If there is still snow on the ground I like to check various farm fields. The snow can tell me if turkeys are frequenting the area even if I don’t see or hear any. One of the farms I hunt is a dairy farm and I always take a walk around the property and check for scratchings or droppings. It’s easy to tell male from female turkey droppings because a tom’s is “J-shaped” while a hen’s is spiral in shape much like the curl on a soft ice cream cone. I pay careful attention to these farm areas, especially those where manure has been spread. Turkeys can’t seem to resist a “hot lunch” and may regularly feed on the undigested corn and other grain passed in the cow manure and their presence can be easy to spot.

To determine where the birds may be roosting, I’ll get up early in the morning and just listen. I have a spot on one farm I hunt where I can hear any bird that gobbles even if he’s high on the hill or in the valley below. Later, in the days before the season opener, I’ll go back to that location and just sit and listen to determine where the birds are likely to be on opening day.

The one thing I don’t do is to use any turkey calls. The last thing I want to do is to have a mature tom come to my call before the season opens. If I don’t hear any birds sound off as daylight approaches, I’ll use an owl call and try to get a response. All I want to know is that there are birds in the area.

Setting a trail camera along a woodland road that winds through the woods is also a good tactic that often works for me. Turkeys seem to use these roads when they travel through hardwoods so, a trail camera can tip you off even on mornings when the birds don’t gobble.

Finally, just because I’m looking for turkey sign doesn’t mean I’m not on the lookout for new deer hunting locations. Trails or rubs I may have missed in September or October are easy to spot now and I’m always evaluating these spots for their potential as a bowhunting site. I’ve often said you don’t have to be a good caller to bag a spring tom but, you just have to be a good scouter.


Varying weather patterns perplexing snow geese

by Ron Steffe

Late last week, while traveling to a nearby farm to gather some spilled corn cobs that were left during the fall harvest, mainly for the birds and squirrels that visit my homes bird feeders, I spotted a huge flock of circling snow geese that were close to landing on another nearby farm.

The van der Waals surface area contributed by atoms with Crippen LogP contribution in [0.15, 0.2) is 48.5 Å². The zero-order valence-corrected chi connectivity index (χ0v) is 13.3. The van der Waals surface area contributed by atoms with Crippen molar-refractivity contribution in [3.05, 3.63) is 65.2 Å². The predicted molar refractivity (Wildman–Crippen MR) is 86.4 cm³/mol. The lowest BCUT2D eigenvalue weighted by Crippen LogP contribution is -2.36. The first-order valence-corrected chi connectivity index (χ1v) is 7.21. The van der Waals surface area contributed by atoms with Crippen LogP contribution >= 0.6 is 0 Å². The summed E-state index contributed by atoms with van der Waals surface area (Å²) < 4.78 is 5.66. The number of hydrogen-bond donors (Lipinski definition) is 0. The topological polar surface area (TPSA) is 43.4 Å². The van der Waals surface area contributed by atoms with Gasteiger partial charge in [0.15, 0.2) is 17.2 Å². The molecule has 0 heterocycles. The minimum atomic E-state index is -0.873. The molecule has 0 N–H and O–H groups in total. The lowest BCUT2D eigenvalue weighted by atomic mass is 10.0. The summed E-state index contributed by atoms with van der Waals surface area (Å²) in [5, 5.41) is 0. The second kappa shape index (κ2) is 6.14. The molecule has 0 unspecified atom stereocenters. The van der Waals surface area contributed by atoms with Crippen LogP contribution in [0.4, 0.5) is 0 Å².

When I had enough corn, I drove to where the geese were headed, spotted them grouped together, and snapped a couple of photos.

To see these birds locally in January is extremely rare. During many past seasons while laying well covered with companions amongst a big spread of Canada goose decoys we often spotted  huge flocks of snow geese headed south. Most often this was before Thanksgiving, and I can recall one particular Thanksgiving morning when a flock of the white birds circled above our spread, almost reaching shotgun range before they decided to depart and continue their southward journey.

Any thoughts of snow geese when we saw them in November were pointed toward their return from winter grounds that usually occurs in late February into the first half of March. We knew when January came it was still Canada geese we hunted, and snow geese were always long past us by then, their return at least a month away.

Beyond any logical reason for this rarity is the pattern of the weather. Warm conditions this past year remained in Canada and upper New York state for a prolonged period. Snow cover just wasn’t a problem because virtually none existed. Both of these factors allowing for open water roosting and easy food access for this species of fowl.

Even at this moment there remains a good number of snow geese locally, spending their nights in the open water of a local quarry hole, and feeding on spent corn in nearby fields where snow cover is spotty.

Add the fact that big flocks of these spectacular birds flying high, are still passing at certain times heading to the mid-Atlantic coast where they spend the winter. This is something I personally never have seen in the past during January.

I spend a lot of time outdoors hunting, fishing and photographing wildlife and where they live. And the more time I spend outside the more I’ve witnessed the reactions of wild creatures and wild places to a warming planet.

I know many believe that not to be true, and many just seem to be so thoroughly knotted into their everyday lives to even consider this quandary facing the Earth.

But damn, with snow geese flying south in January, something is wrong.


Southern Minnesota bowhunter arrows a 9-pointer hauling a mess of fence.

By Cameron Maurer